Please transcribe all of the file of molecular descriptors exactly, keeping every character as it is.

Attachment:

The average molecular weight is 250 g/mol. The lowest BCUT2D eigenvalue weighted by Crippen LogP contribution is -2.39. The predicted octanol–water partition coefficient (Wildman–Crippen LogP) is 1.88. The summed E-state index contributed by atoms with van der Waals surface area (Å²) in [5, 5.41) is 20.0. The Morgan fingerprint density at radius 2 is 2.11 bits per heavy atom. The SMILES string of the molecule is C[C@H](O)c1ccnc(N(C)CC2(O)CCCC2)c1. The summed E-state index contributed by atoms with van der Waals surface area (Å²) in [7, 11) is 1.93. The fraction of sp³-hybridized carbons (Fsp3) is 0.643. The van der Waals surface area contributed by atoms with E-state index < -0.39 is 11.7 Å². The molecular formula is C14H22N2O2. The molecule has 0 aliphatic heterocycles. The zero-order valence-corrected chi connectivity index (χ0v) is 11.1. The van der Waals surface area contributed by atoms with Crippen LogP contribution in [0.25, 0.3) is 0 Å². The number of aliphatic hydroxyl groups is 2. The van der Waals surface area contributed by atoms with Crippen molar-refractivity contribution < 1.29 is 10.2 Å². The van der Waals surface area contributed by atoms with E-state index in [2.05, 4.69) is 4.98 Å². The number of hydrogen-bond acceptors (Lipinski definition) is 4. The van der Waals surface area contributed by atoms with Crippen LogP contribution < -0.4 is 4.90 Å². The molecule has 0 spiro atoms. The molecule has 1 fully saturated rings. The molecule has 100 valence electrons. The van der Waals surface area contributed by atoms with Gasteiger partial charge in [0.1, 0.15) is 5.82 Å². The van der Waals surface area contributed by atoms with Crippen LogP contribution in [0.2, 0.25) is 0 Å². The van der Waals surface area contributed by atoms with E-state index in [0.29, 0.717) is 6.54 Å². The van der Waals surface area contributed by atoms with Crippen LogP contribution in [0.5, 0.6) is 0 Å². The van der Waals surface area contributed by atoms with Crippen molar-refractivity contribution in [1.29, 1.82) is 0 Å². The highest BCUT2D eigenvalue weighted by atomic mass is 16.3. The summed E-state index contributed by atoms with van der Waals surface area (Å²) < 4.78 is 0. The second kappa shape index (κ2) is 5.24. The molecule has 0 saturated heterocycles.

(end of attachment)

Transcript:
The average molecular weight is 250 g/mol. The lowest BCUT2D eigenvalue weighted by Crippen LogP contribution is -2.39. The predicted octanol–water partition coefficient (Wildman–Crippen LogP) is 1.88. The summed E-state index contributed by atoms with van der Waals surface area (Å²) in [5, 5.41) is 20.0. The Morgan fingerprint density at radius 2 is 2.11 bits per heavy atom. The SMILES string of the molecule is C[C@H](O)c1ccnc(N(C)CC2(O)CCCC2)c1. The summed E-state index contributed by atoms with van der Waals surface area (Å²) in [7, 11) is 1.93. The fraction of sp³-hybridized carbons (Fsp3) is 0.643. The van der Waals surface area contributed by atoms with E-state index < -0.39 is 11.7 Å². The molecular formula is C14H22N2O2. The molecule has 0 aliphatic heterocycles. The zero-order valence-corrected chi connectivity index (χ0v) is 11.1. The van der Waals surface area contributed by atoms with Crippen LogP contribution in [0.25, 0.3) is 0 Å². The number of aliphatic hydroxyl groups is 2. The van der Waals surface area contributed by atoms with Crippen molar-refractivity contribution < 1.29 is 10.2 Å². The van der Waals surface area contributed by atoms with E-state index in [2.05, 4.69) is 4.98 Å². The number of hydrogen-bond acceptors (Lipinski definition) is 4. The van der Waals surface area contributed by atoms with Crippen LogP contribution < -0.4 is 4.90 Å². The molecule has 0 spiro atoms. The molecule has 1 fully saturated rings. The molecule has 100 valence electrons. The van der Waals surface area contributed by atoms with Gasteiger partial charge in [0.1, 0.15) is 5.82 Å². The van der Waals surface area contributed by atoms with Crippen LogP contribution in [0.2, 0.25) is 0 Å². The van der Waals surface area contributed by atoms with E-state index in [0.29, 0.717) is 6.54 Å². The van der Waals surface area contributed by atoms with Crippen LogP contribution in [0.5, 0.6) is 0 Å². The van der Waals surface area contributed by atoms with Crippen molar-refractivity contribution in [1.29, 1.82) is 0 Å². The highest BCUT2D eigenvalue weighted by atomic mass is 16.3. The summed E-state index contributed by atoms with van der Waals surface area (Å²) < 4.78 is 0. The second kappa shape index (κ2) is 5.24. The molecule has 0 saturated heterocycles.